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'Party Autonomy' in international contracts: from the makings of a myth to the requirements of global governance

Abstract : The entry into force of the new Rome I Regulation on the law applicable to contractual obligations (EC n° 593/2008) provides the opportunity to reflect on the makings of the myth of party autonomy (the empowerment of private actors to choose the governing law, and indeed the competent forum for dispute resolution). This article aims to shed light on the way in which the law has accredited freedom of choice as the foundational principle of a whole parallel world of private transnational ordering. The interests thus served, ostensibly those of a purported community of merchants, do not necessarily encourage adequate regulation of cross-border economic transactions in the field of trade or investment. Since it would be unrealistic and indeed to an extent undesirable to challenge the inexorable trend towards contractualisation of private international law, it is suggested that a better path would be to consider that the evident lack of accountability and transparency in the legal principles governing private economic activity beyond state borders might be filled by turning to emerging principles of good governance, designed to satisfy the requirements of democracy in (equally necessary but equally problematic) public decision-making processes now taking place in supranational institutional settings without government.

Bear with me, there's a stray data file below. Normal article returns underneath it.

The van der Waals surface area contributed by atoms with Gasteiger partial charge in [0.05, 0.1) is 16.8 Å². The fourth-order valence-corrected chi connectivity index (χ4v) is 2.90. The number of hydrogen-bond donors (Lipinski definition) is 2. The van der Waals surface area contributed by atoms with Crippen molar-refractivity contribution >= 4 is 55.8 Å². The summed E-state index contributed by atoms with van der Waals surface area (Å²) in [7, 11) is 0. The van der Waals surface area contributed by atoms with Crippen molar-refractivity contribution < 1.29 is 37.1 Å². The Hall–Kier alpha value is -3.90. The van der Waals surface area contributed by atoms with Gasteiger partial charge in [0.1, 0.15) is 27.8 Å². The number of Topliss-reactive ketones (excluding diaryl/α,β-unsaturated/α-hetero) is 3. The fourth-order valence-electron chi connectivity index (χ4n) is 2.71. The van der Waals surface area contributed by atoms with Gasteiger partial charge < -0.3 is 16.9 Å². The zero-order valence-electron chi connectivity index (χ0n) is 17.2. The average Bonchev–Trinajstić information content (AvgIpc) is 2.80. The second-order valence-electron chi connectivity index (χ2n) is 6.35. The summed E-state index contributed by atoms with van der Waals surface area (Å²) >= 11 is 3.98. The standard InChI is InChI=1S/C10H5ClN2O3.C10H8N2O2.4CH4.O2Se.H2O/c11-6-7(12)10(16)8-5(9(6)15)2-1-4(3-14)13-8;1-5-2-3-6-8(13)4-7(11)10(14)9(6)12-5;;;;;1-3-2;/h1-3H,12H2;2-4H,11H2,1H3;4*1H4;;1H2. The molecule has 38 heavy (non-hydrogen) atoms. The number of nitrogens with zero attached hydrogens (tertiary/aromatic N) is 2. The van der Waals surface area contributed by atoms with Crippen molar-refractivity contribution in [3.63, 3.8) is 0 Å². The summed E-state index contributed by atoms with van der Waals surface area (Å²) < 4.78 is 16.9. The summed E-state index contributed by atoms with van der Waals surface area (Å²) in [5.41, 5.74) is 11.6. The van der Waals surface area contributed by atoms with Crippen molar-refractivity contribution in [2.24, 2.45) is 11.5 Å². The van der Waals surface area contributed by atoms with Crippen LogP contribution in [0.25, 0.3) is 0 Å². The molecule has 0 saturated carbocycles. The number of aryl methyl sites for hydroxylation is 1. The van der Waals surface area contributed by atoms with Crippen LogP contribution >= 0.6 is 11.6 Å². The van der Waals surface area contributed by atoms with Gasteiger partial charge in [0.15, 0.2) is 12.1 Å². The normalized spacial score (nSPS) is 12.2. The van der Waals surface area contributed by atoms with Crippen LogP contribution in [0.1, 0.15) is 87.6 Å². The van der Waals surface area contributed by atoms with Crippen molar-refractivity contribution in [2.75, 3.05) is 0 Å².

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Submitted on : Friday, November 5, 2021 - 12:19:20 AM
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Horatia Muir Watt. 'Party Autonomy' in international contracts: from the makings of a myth to the requirements of global governance. European Review of Contract Law, De Gruyter, 2010, 6 (3), pp.250 - 283. ⟨10.1515/ercl.2010.250⟩. ⟨hal-03415649⟩



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